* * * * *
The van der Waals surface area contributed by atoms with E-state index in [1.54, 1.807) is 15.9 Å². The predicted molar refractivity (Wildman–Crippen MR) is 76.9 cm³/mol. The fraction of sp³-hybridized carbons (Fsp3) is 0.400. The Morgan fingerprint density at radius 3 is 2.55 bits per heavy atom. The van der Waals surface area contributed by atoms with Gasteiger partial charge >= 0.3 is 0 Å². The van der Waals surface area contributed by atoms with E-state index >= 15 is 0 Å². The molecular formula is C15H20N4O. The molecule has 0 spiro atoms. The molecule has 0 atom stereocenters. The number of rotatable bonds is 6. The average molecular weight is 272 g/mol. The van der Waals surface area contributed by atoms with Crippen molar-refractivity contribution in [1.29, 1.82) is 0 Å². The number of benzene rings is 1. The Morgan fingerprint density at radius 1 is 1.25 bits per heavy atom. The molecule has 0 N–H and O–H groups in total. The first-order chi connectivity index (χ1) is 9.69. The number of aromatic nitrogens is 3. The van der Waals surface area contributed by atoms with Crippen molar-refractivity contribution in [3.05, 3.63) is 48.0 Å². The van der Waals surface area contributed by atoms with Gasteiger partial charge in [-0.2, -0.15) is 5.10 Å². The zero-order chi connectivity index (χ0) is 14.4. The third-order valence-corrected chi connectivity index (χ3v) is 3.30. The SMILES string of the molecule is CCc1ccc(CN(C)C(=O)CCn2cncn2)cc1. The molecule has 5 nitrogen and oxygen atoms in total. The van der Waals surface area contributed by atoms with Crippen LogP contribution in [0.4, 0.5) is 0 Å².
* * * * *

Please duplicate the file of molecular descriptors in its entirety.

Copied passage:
The van der Waals surface area contributed by atoms with E-state index in [1.54, 1.807) is 15.9 Å². The predicted molar refractivity (Wildman–Crippen MR) is 76.9 cm³/mol. The fraction of sp³-hybridized carbons (Fsp3) is 0.400. The Morgan fingerprint density at radius 3 is 2.55 bits per heavy atom. The van der Waals surface area contributed by atoms with Gasteiger partial charge >= 0.3 is 0 Å². The van der Waals surface area contributed by atoms with E-state index >= 15 is 0 Å². The molecular formula is C15H20N4O. The molecule has 0 spiro atoms. The molecule has 0 atom stereocenters. The number of rotatable bonds is 6. The average molecular weight is 272 g/mol. The van der Waals surface area contributed by atoms with Crippen molar-refractivity contribution in [1.29, 1.82) is 0 Å². The number of benzene rings is 1. The Morgan fingerprint density at radius 1 is 1.25 bits per heavy atom. The molecule has 0 N–H and O–H groups in total. The first-order chi connectivity index (χ1) is 9.69. The number of aromatic nitrogens is 3. The van der Waals surface area contributed by atoms with Crippen molar-refractivity contribution in [3.05, 3.63) is 48.0 Å². The van der Waals surface area contributed by atoms with Gasteiger partial charge in [-0.2, -0.15) is 5.10 Å². The zero-order chi connectivity index (χ0) is 14.4. The third-order valence-corrected chi connectivity index (χ3v) is 3.30. The SMILES string of the molecule is CCc1ccc(CN(C)C(=O)CCn2cncn2)cc1. The molecule has 5 nitrogen and oxygen atoms in total. The van der Waals surface area contributed by atoms with Crippen LogP contribution in [0.4, 0.5) is 0 Å².